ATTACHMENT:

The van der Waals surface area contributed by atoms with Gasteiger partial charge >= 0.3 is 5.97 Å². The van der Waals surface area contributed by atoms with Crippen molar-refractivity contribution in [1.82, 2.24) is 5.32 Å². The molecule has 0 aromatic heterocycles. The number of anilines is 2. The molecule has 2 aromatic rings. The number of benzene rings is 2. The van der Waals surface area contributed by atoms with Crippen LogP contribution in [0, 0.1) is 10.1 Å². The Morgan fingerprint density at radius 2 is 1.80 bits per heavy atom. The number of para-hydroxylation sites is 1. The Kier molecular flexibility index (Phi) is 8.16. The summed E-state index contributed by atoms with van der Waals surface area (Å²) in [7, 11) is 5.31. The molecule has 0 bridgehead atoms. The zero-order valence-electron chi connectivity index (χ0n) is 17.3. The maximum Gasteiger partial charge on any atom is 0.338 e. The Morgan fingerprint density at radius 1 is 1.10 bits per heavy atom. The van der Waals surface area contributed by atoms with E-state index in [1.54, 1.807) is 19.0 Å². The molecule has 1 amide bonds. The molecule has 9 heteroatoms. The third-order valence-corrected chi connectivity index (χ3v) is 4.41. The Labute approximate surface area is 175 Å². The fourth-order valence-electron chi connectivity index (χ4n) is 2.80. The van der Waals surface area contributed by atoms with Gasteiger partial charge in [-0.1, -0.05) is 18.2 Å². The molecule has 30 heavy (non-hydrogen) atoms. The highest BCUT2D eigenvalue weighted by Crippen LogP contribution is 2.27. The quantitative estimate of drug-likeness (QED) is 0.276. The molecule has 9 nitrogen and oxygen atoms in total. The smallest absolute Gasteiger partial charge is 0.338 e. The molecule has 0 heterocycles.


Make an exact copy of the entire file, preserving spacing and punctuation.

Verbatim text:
The van der Waals surface area contributed by atoms with Gasteiger partial charge >= 0.3 is 5.97 Å². The van der Waals surface area contributed by atoms with Crippen molar-refractivity contribution in [1.82, 2.24) is 5.32 Å². The molecule has 0 aromatic heterocycles. The number of anilines is 2. The molecule has 2 aromatic rings. The number of benzene rings is 2. The van der Waals surface area contributed by atoms with Crippen LogP contribution in [0, 0.1) is 10.1 Å². The Morgan fingerprint density at radius 2 is 1.80 bits per heavy atom. The number of para-hydroxylation sites is 1. The Kier molecular flexibility index (Phi) is 8.16. The summed E-state index contributed by atoms with van der Waals surface area (Å²) in [7, 11) is 5.31. The molecule has 0 bridgehead atoms. The zero-order valence-electron chi connectivity index (χ0n) is 17.3. The maximum Gasteiger partial charge on any atom is 0.338 e. The Morgan fingerprint density at radius 1 is 1.10 bits per heavy atom. The van der Waals surface area contributed by atoms with E-state index in [1.54, 1.807) is 19.0 Å². The molecule has 1 amide bonds. The molecule has 9 heteroatoms. The third-order valence-corrected chi connectivity index (χ3v) is 4.41. The Labute approximate surface area is 175 Å². The fourth-order valence-electron chi connectivity index (χ4n) is 2.80. The van der Waals surface area contributed by atoms with Gasteiger partial charge in [-0.1, -0.05) is 18.2 Å². The molecule has 30 heavy (non-hydrogen) atoms. The highest BCUT2D eigenvalue weighted by Crippen LogP contribution is 2.27. The quantitative estimate of drug-likeness (QED) is 0.276. The molecule has 9 nitrogen and oxygen atoms in total. The smallest absolute Gasteiger partial charge is 0.338 e. The molecule has 0 heterocycles.